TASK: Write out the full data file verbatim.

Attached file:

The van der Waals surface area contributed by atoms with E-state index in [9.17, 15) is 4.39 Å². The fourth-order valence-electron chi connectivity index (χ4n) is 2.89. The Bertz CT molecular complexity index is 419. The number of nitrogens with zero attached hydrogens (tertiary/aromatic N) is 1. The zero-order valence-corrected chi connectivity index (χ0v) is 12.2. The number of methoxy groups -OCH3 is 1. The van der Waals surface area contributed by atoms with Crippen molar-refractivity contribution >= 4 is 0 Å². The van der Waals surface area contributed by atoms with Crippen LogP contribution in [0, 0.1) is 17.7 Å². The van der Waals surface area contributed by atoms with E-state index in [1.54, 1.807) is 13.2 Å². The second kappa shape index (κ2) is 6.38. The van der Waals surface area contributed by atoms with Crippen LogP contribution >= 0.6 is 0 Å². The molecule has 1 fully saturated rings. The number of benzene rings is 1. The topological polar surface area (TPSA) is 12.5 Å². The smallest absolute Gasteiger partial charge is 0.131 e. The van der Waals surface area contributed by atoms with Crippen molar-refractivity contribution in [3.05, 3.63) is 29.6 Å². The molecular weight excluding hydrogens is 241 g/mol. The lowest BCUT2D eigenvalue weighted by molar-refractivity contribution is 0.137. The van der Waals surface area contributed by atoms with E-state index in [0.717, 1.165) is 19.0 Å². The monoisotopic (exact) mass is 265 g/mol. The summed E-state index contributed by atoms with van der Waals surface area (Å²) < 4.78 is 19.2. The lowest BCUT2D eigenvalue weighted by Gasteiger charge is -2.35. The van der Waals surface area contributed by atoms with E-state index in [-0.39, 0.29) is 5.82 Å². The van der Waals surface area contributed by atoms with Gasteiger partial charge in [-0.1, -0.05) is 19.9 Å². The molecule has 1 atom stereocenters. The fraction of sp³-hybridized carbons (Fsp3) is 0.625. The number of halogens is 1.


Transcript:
The van der Waals surface area contributed by atoms with E-state index in [9.17, 15) is 4.39 Å². The fourth-order valence-electron chi connectivity index (χ4n) is 2.89. The Bertz CT molecular complexity index is 419. The number of nitrogens with zero attached hydrogens (tertiary/aromatic N) is 1. The zero-order valence-corrected chi connectivity index (χ0v) is 12.2. The number of methoxy groups -OCH3 is 1. The van der Waals surface area contributed by atoms with Crippen molar-refractivity contribution >= 4 is 0 Å². The van der Waals surface area contributed by atoms with Crippen LogP contribution in [0, 0.1) is 17.7 Å². The van der Waals surface area contributed by atoms with E-state index in [1.54, 1.807) is 13.2 Å². The second kappa shape index (κ2) is 6.38. The van der Waals surface area contributed by atoms with Crippen LogP contribution >= 0.6 is 0 Å². The molecule has 1 fully saturated rings. The number of benzene rings is 1. The topological polar surface area (TPSA) is 12.5 Å². The smallest absolute Gasteiger partial charge is 0.131 e. The van der Waals surface area contributed by atoms with Crippen molar-refractivity contribution in [3.05, 3.63) is 29.6 Å². The molecular weight excluding hydrogens is 241 g/mol. The lowest BCUT2D eigenvalue weighted by molar-refractivity contribution is 0.137. The van der Waals surface area contributed by atoms with E-state index in [0.717, 1.165) is 19.0 Å². The monoisotopic (exact) mass is 265 g/mol. The summed E-state index contributed by atoms with van der Waals surface area (Å²) < 4.78 is 19.2. The lowest BCUT2D eigenvalue weighted by Gasteiger charge is -2.35. The van der Waals surface area contributed by atoms with E-state index in [-0.39, 0.29) is 5.82 Å². The van der Waals surface area contributed by atoms with Gasteiger partial charge in [-0.1, -0.05) is 19.9 Å². The molecule has 1 atom stereocenters. The fraction of sp³-hybridized carbons (Fsp3) is 0.625. The number of halogens is 1.